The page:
As an agency of the federal government, the Board reports to and is directly accountable to Congress. Board members are called to testify before Congress, and they maintain regular contact with other government organizations as well. The chairman reports twice a year to Congress on the Fed's monetary policy objectives, testifies on numerous other issues, and meets periodically with the Secretary of the Treasury. While the Federal Reserve has frequent communication with executive branch and congressional officials, its decisions are made independently.
The Board funds its operations by assessing the Federal Reserve Banks rather than through Congressional appropriation. Its financial accounts are audited annually by a public accounting firm, and these accounts are also subject to audit by the General Accounting Office.
Federal Reserve Banks
A network of 12 Federal Reserve Banks and 24 branches make up the Federal Reserve System under the general oversight of the Board of Governors. Reserve Banks are the operating arms of the central bank. Each of the 12 Reserve Banks serves its region of the country, and all but three have other offices within their Districts to help provide services to depository institutions and the public. The Banks are named after the locations of their headquarters - Boston, New York, Philadelphia, Cleveland, Richmond, Atlanta, Chicago, St. Louis, Minneapolis, Kansas City, Dallas and San Francisco.
In the Twelfth District, the Seattle Branch serves Alaska, and the San Francisco Bank serves Hawaii. The System serves commonwealths and territories as follows: New York serves the Commonwealth of Puerto Rico and the U.S. Virgin Islands. San Francisco serves American Samoa, Guam, and the Commonwealth of the Northern Mariana Islands. The Board of Governors revised the branch boundaries of the System in February 1996.
The Reserve Banks serve banks, the U.S. Treasury, and, indirectly, the public. A Reserve Bank is often called a "banker's bank," storing currency and coin, and processing checks and electronic payments. Reserve Banks also supervise commercial banks in their regions. As the bank for the U.S. government, Reserve Banks handle the Treasury's payments, sell government securities and assist with the Treasury's cash management and investment activities. Reserve Banks conduct research on regional, national and international economic issues. Research plays a critical role in bringing broad economic perspectives to the national policymaking arena and supports Reserve Bank presidents who all attend meetings of the Federal Open Market Committee (FOMC).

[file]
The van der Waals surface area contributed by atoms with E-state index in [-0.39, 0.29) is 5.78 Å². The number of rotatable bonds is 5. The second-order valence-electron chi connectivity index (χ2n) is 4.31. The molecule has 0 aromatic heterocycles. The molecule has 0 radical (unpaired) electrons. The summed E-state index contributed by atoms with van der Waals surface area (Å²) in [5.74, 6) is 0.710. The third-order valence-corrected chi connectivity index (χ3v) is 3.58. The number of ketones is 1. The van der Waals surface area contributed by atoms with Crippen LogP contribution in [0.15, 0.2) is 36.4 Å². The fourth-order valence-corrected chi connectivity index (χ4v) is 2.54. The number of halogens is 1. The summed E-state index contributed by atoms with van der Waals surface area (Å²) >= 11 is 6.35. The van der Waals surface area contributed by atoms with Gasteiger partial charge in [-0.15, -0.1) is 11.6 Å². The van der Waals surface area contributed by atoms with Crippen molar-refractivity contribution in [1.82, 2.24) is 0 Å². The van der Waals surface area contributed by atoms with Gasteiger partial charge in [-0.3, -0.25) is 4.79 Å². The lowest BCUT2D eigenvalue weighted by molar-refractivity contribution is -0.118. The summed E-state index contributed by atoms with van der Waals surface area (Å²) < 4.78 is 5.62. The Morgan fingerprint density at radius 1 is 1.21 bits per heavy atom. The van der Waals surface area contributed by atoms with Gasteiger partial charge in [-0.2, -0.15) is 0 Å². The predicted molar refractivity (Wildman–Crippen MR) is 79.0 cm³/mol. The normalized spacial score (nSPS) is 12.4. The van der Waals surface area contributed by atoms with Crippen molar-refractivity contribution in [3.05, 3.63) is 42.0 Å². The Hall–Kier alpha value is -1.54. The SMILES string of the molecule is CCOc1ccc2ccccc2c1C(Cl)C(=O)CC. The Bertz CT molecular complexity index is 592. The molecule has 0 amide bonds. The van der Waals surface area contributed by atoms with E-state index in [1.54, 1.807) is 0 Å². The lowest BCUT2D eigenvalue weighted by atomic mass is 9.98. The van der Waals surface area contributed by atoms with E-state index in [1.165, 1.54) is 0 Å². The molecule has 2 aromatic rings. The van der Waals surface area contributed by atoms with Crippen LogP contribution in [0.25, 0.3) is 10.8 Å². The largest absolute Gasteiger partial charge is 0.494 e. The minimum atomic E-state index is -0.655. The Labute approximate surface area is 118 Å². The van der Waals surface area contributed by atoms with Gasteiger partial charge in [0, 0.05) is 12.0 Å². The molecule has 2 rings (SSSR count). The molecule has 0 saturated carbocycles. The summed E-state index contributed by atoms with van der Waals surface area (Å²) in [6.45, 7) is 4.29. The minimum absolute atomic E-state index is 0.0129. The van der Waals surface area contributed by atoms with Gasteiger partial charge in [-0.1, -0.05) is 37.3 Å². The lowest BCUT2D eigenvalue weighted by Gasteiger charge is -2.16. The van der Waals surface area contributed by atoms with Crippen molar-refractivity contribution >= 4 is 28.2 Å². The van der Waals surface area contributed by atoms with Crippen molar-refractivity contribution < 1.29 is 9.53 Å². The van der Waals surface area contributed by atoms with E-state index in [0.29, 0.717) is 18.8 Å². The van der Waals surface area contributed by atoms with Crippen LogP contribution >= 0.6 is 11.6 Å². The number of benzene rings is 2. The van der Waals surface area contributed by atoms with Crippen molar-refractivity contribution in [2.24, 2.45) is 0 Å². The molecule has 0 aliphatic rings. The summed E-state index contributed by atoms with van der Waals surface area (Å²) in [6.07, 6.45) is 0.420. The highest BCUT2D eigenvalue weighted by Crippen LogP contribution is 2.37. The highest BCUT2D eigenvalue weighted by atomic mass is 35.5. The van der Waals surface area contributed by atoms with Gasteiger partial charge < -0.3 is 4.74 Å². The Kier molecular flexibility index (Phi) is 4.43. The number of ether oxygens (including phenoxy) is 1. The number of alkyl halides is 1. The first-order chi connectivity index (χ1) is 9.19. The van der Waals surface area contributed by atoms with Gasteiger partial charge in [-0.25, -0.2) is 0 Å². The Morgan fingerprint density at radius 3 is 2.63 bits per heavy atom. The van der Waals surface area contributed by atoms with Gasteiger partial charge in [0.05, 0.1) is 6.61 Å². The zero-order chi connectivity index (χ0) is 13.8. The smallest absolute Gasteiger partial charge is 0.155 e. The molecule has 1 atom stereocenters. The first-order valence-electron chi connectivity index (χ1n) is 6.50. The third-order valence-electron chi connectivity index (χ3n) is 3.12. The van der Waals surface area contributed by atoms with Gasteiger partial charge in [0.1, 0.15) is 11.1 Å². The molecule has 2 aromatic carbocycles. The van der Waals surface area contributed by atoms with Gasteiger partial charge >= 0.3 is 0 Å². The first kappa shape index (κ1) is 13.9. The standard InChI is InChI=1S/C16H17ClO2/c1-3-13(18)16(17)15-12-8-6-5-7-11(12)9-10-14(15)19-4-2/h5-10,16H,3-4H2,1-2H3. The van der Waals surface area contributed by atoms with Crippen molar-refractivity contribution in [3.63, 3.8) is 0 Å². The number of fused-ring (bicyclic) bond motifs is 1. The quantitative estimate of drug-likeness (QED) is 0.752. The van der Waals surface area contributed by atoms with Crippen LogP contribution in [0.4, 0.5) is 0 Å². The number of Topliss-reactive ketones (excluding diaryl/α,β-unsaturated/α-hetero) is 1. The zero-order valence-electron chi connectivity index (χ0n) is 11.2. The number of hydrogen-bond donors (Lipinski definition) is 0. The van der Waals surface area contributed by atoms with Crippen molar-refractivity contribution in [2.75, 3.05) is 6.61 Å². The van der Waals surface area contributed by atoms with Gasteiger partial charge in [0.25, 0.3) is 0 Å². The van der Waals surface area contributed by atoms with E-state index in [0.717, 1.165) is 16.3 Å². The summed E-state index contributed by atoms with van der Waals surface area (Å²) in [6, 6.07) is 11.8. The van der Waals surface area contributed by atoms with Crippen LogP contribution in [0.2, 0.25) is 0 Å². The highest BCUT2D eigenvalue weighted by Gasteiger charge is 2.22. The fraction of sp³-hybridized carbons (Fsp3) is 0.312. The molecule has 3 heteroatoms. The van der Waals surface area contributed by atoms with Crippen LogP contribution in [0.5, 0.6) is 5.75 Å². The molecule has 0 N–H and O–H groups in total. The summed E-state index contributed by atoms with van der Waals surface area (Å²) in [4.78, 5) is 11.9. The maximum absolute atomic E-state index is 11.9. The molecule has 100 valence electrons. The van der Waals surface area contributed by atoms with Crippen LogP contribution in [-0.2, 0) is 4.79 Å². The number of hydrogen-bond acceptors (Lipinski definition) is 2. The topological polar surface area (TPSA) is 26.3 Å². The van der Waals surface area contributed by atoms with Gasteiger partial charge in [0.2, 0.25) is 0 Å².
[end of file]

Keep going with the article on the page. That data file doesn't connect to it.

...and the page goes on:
Each Reserve Bank's board of directors oversees the management and activities of the District bank. Reflecting the diverse interests of each District, these directors contribute local business experience, community involvement and leadership. The board imparts a private-sector perspective to the Reserve Bank. Each board appoints the president and first vice president of the Reserve Bank, subject to the approval of the Board of Governors.
All member banks hold stock in Reserve Banks and receive dividends. Unlike stockholders in a public company, banks cannot sell or trade their Fed stock. Reserve Banks interact directly with banks in their Districts through examinations and financial services and bring important regional perspectives that help the entire Federal Reserve System do its job more effectively.
Federal Open Market Committee
The Federal Open Market Committee, or FOMC, is the Fed's monetary policymaking body. It is responsible for formulation of a policy designed to promote stable prices and economic growth. Simply put, the FOMC manages the nation's money supply.
The voting members of the FOMC are the Board of Governors, the president of the Federal Reserve Bank of New York and presidents of four other Reserve Banks, who serve on a rotating basis. All Reserve Bank presidents participate in FOMC policy discussions. The chairman of the Board of Governors chairs the FOMC.